Joseph McMurran was born near Moler’s Crossroads in 1829 the son of Joseph and Elizabeth (Snodgrass) McMurran. He was a graduate of Hampden-Sydney College, class of 1852. He immediately began a career in education and taught first at the Green Academy in Huntsville Alabama, a school known as “prominent in training leaders of North Alabama.” From there he moved to Pittsylvania County Virginia where he taught at Chatham Academy. After a stint at Belfield Academy in Hicksford, Virginia, McMurran ended up at the Montgomery Male Academy in Christiansburg. He was teaching at the Montgomery Academy when Virginia left the Union in May 1861.
McMurran joined the local militia company when it formed up and marched north. They mustered into the Confederate Army at Winchester, Virginia in July 1861 and became Company G in the 4th Virginia Infantry Regiment, a part of the infamous Stonewall Brigade. At the start of the 1862 Shenandoah Valley Campaign, McMurran was captured on March 23rd at the Battle of Kernstown. He was imprisoned at Fort Delaware where he remained until exchanged on August 5th, 1862. He was made Sergeant Major of Company G on September 30th, 1862. McMurran was wounded on July 3rd, 1863, at the Battle of Gettysburg and again on August 17th, 1864 at the Third Battle of Winchester. On February 3rd, 1865 he was assigned to the invalid corps. Regarding his service, one of his compatriot’s wrote:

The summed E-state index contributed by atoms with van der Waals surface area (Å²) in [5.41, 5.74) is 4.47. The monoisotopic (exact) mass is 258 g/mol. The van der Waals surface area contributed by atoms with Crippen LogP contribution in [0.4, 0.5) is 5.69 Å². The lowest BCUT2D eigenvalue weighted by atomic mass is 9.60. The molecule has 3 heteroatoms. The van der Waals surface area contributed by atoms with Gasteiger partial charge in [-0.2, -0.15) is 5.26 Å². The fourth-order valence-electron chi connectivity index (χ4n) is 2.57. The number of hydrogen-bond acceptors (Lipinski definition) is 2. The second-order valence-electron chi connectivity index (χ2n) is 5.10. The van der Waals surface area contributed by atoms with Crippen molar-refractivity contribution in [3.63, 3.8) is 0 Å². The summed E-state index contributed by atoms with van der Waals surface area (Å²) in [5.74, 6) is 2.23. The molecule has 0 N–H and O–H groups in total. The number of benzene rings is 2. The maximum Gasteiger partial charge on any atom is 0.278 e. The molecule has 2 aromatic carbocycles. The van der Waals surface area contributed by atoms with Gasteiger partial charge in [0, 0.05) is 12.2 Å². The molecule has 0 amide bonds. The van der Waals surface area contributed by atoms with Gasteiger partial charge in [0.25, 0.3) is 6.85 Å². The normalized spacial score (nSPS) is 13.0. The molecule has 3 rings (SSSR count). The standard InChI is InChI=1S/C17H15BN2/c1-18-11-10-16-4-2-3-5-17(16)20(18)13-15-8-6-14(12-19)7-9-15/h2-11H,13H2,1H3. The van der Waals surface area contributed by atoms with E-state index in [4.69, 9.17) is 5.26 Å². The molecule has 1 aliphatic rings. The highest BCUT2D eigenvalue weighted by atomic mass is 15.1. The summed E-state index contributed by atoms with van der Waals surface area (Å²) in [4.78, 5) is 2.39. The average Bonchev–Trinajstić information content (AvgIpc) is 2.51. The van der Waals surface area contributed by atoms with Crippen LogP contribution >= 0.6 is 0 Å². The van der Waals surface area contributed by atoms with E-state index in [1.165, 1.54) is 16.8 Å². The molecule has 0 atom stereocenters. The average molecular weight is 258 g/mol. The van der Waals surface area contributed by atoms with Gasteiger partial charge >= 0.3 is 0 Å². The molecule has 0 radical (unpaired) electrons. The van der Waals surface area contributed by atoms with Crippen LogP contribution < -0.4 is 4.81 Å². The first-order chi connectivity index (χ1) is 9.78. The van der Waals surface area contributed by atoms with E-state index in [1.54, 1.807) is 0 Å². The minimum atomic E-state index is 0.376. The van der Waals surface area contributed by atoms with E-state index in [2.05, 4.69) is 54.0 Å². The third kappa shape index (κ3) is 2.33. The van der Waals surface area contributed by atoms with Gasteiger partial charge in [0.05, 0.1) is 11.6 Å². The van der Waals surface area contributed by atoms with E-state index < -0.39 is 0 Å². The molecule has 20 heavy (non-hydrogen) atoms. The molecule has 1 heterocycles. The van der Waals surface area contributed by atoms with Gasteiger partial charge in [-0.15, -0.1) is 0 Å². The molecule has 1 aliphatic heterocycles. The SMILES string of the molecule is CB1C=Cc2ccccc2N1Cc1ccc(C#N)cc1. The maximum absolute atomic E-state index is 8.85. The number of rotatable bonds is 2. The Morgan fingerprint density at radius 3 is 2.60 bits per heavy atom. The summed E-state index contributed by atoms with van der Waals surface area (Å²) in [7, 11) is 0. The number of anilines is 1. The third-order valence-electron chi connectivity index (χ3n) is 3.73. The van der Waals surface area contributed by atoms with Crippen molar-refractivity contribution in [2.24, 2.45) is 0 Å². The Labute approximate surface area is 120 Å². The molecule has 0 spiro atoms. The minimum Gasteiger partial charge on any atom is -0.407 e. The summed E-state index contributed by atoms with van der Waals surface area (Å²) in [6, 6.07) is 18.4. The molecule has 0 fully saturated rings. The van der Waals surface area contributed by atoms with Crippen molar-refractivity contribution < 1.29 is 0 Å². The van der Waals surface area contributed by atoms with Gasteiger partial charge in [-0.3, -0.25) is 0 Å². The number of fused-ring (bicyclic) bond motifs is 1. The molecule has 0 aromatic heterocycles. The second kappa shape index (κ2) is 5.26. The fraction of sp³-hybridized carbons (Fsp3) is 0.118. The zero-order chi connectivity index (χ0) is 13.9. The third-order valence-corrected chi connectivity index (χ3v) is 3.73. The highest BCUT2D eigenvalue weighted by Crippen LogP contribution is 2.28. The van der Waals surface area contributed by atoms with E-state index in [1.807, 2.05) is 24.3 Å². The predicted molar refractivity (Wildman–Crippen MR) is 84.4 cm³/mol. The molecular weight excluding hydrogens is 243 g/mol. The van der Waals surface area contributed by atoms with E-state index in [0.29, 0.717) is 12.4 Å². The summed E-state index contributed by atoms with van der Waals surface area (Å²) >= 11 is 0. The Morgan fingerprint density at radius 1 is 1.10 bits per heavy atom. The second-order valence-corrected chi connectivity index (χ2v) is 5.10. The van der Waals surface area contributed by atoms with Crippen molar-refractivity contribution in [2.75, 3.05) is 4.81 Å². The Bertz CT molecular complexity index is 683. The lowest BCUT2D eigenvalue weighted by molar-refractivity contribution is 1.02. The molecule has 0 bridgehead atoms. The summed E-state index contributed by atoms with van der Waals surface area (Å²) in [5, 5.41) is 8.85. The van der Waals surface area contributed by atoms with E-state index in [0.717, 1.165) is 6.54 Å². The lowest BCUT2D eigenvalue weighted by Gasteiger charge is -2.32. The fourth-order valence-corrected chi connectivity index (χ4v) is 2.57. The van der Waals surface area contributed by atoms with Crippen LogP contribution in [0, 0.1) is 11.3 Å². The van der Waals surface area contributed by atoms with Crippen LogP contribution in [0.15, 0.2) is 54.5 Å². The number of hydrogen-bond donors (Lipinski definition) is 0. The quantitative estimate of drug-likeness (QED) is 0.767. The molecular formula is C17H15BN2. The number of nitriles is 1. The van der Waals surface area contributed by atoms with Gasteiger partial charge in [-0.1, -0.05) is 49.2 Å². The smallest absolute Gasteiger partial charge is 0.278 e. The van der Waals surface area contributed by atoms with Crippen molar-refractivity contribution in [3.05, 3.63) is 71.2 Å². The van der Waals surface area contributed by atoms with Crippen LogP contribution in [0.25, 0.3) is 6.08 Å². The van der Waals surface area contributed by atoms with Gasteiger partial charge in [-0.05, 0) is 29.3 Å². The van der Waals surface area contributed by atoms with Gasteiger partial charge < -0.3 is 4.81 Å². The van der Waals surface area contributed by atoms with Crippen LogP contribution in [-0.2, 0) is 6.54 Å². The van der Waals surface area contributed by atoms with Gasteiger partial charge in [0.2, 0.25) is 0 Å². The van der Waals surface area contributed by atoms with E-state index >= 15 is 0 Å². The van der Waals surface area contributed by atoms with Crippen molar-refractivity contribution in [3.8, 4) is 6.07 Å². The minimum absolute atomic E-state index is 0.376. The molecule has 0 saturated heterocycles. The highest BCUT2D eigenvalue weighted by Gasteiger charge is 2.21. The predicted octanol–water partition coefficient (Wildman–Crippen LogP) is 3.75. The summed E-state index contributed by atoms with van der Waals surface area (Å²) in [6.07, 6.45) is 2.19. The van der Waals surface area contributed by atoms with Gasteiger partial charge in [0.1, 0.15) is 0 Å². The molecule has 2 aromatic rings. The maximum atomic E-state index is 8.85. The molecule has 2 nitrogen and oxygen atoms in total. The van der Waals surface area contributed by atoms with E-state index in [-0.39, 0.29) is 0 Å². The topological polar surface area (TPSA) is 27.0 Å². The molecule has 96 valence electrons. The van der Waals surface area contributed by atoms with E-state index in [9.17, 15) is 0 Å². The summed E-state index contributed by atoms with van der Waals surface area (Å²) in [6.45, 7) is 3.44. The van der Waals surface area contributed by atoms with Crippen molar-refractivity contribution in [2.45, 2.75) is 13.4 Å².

“His [Joseph McMurran’s] place in the line was on the right of that fine regiment [4th Virginia] and on the march in its front. His tall form and earnest patient bearing rise before my memory in great distinctness as Jackson’s Foot Cavalry were making some of those rapid and long marches for which it in common with Jackson’s ever increasing command became famous. He was always in place, rarely sick, conscientious, patient and determined. He filled his office well and satisfactorily with all fidelity yet with liberal common sense in the exercise of his authority towards men of his command. He was appreciated and respected by his superior officers and valued for the great intelligence and fidelity with which he discharged his duties.”
At war’s end, McMurran returned to Jefferson County. He resumed his teaching career at local academies in Shepherdstown and Duffields. In September 1871 McMurran was named principal of a school which was incorporated as Shepherd College in January 1872. The school got its start in a public building on the northeast corner of King and German Streets. Constructed in 1859 with funds given by Shepherdstown philanthropist Rezin Davis Shepherd, the building was used first as the town hall and from 1865 until 1871 it served as the Court House of Jefferson County. During McMurran’s tenure, Shepherd College became one of six normal schools in West Virginia.
In 1877 the degrees of Master and Mistress of English Literature were conferred. End of year examinations were required for advancement, and policy for both admissions and discipline were established. Under McMurran’s tutelage the Shepherd College Cadet Corps was formed, and student organizations such as the Parthenian Society for ladies, the Ciceronian Society for men, and the Young Men’s Christian Association were established.
Unfortunately, Shepherd College struggled financially in its early years. Due to his concern for the future viability of the school, McMurran retired in 1882. He joined Henry S. Baker in the operation of a pharmacy on German Street. Joseph McMurran died on February 14th, 1902. His obituary in The Shepherdstown Register reported that, “His vast store of knowledge was as free as the fountains that gush from the hillsides.” Joseph McMurran was buried in the Presbyterian Lot at Elmwood Cemetery.